In his new book entitled Jesus the way, the truth and the life –  the author, Marcellino D’Ambrosio explained what changed his motivation for life from looking to pursue a life as a rock musician to becoming a theologian. He says: for the first 16 years of my life, I was a yawning Christian. It would never have occurred to me to stop believing in Christ, but to get excited about him would have never occurred to me either!… the stage got me excited. The promise of a record deal got me excited. Going to church, on the other hand, was an obligation, a weekly interruption of my ordinary, real life. That state of affairs was interrupted by two friends of mine whose lives had been turned upside down by an encounter they claimed to have had with Jesus. Both had stopped using drugs. That impressed me. Both exuded a new excitement, a deep peace, and a quiet joy. That impressed me even more.

          The entire book is phenomenal and well worth a read (no I’m not getting a commission), but those first words have really remained with me since I first read it a few months ago. The thing that captured this man’s attention and helped transform his life was witnessing the impact that a personal relationship with Jesus Christ had on other people.   When we know Him – when we love Him – when that relationship changes our lives in a genuine, authentic way — that is what is the most important thing for us in our journey of faith… and that’s the most important thing in being able to share this Good news with others.  It’s something that’s contagious that we don’t mind catching or spreading- the joy of Christ.

This is something St. Paul learns in this encounter with the people of Athens in the first reading today. Paul was a brilliant man, a gifted speaker, someone who was able to debate and argue with the best minds. Arriving in Athens and seeing these pagans who believe in multiple gods, have an altar dedicated “to an unknown god” – he attempts to spin that into an intellectual argument to win converts to Christ. And what happened? It was a failure. The people are completely indifferent. Unlike previous preachings where people are either won over and convert themselves or attempt to stone Paul to death – the reaction at Athens was… meh.

It reminded me of something on campus: A couple years ago a student on campus came into a discussion group on faith and spirituality that was a weekly event sponsored by the religion department on campus. He came into the first meeting with a t-shirt with the words “God is dead” on it.   Having majored in Philosophy in college, I knew this quote was from Friedrich Nietzsche – who’s philosophical works have had a profound impact in the last two centuries. The man’s philosophy is a bit more complex than those three words – but, I doubted this student was looking to have a discussion on that. The kid wearing it was looking for a reaction and got it from many people in the room. It was truly a Holy Spirit moment for me that I just laughed at the whole thing to myself and kept quiet, and just went up to him after the first session saying “I admire you’re wearing that here.” He smirked and said “oh yeah?” And when I said “yeah that’s Nietsche, right?” He kind of gave a shrug of being slightly impressed that I knew that and wasn’t attacking him.   And I said I just admired that he actually had a position that he was somewhat passionate about to get a t-shirt and wear it. Honestly he was easier to talk to then the majority of kids who showed up, who were Catholic, who were clearly not practicing their faith and felt guilty that they weren’t as they saw this priest in the room (but not guilty enough to actually do anything about it). This kid you could tell had some pretty strong feelings and opinions, and came every week to this voluntary group the rest of the semester and over the weeks and months. He warmed up to where we could have real authentic conversations there – and when we would bump into each other on campus . At one point in this one meeting where the topic was on human suffering, he shared that his mother was sick with cancer. I saw him after and asked if there was anything I could do, if his mom would want a visit (was never quite sure if they had been Catholic at some point or what the situation was at home, but I explained sometimes when people are sick, whether they are Catholic or not, they like to talk to a priest) which he started to get choked up and was shaking his head “no” as he just mouthed “thank you” and I said I was going to pray for her and for him. He seemed kind of surprised by that, and I just said “I know you think God is dead… I know He’s not… that’s why I’m praying for you and your mom.”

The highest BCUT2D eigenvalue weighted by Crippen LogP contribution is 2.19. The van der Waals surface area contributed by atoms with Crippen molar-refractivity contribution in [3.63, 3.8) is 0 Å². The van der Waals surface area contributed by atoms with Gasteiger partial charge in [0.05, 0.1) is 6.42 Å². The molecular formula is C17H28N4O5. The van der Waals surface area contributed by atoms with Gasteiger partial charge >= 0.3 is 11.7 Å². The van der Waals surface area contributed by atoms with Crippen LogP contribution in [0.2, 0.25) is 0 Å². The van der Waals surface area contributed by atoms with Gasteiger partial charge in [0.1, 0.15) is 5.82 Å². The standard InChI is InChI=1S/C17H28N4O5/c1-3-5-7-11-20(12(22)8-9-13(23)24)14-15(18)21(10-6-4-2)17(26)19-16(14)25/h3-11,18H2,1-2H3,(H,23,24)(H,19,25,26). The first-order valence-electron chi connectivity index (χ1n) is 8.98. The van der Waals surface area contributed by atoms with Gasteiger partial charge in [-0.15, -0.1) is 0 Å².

I’m not sure what ever happened with this kid, or his mom… but I’ll never forget that encounter – and the kid always was warm when he would see me on campus – would joke to his friends, how many atheists have a priest as a friend?

What I didn’t tell the young Nietzche admirer was that another famous quote of his kind of gave a clue to this philosophy. Nietzche once said – I will believe in the Redeemer when the Christians look a little more redeemed.   When I first heard that quote in college myself, my reaction was- how many people’s lives have been confused by this one philosopher because he never authentically encountered Christianity? It tells us how important the stakes are for each and every one of us who claims to be a follower today.

          Particularly as we draw closer to celebrating the Ascension of the Lord and the descent of the Holy Spirit at Pentecost, the focus shifts more on who we are as followers of Jesus, how that makes a difference in our lives and the world around us. Do we look a little more redeemed? Are the lives we’re living inviting people to want to encounter Christ who animates it, gives it life, and joy, and meaning?  Are we contagious?